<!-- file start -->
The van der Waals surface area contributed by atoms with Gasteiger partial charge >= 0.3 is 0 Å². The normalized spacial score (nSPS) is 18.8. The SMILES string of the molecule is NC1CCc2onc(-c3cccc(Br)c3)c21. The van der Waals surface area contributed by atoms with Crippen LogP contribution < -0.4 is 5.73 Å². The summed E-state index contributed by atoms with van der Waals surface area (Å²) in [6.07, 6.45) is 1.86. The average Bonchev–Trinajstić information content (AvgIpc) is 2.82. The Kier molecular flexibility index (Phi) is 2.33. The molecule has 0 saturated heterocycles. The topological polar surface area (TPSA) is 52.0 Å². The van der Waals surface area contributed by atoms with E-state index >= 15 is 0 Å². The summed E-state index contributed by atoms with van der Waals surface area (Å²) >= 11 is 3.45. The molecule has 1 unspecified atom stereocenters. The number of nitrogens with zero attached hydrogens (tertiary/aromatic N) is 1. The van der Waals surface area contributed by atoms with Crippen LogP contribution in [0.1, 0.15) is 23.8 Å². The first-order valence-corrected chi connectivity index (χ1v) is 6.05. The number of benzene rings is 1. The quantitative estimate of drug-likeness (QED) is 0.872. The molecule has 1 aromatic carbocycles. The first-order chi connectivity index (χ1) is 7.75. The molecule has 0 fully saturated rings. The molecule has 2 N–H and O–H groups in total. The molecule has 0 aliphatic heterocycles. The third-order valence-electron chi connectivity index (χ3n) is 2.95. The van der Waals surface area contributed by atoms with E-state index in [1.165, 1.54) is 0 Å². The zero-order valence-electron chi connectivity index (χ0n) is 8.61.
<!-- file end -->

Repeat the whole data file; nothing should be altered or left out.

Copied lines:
The van der Waals surface area contributed by atoms with Gasteiger partial charge >= 0.3 is 0 Å². The normalized spacial score (nSPS) is 18.8. The SMILES string of the molecule is NC1CCc2onc(-c3cccc(Br)c3)c21. The van der Waals surface area contributed by atoms with Crippen LogP contribution < -0.4 is 5.73 Å². The summed E-state index contributed by atoms with van der Waals surface area (Å²) in [6.07, 6.45) is 1.86. The average Bonchev–Trinajstić information content (AvgIpc) is 2.82. The Kier molecular flexibility index (Phi) is 2.33. The molecule has 0 saturated heterocycles. The topological polar surface area (TPSA) is 52.0 Å². The van der Waals surface area contributed by atoms with E-state index >= 15 is 0 Å². The summed E-state index contributed by atoms with van der Waals surface area (Å²) >= 11 is 3.45. The molecule has 1 unspecified atom stereocenters. The number of nitrogens with zero attached hydrogens (tertiary/aromatic N) is 1. The van der Waals surface area contributed by atoms with Crippen LogP contribution in [0.1, 0.15) is 23.8 Å². The first-order valence-corrected chi connectivity index (χ1v) is 6.05. The number of benzene rings is 1. The quantitative estimate of drug-likeness (QED) is 0.872. The molecule has 1 aromatic carbocycles. The first-order chi connectivity index (χ1) is 7.75. The molecule has 0 fully saturated rings. The molecule has 2 N–H and O–H groups in total. The molecule has 0 aliphatic heterocycles. The third-order valence-electron chi connectivity index (χ3n) is 2.95. The van der Waals surface area contributed by atoms with E-state index in [1.165, 1.54) is 0 Å². The zero-order valence-electron chi connectivity index (χ0n) is 8.61.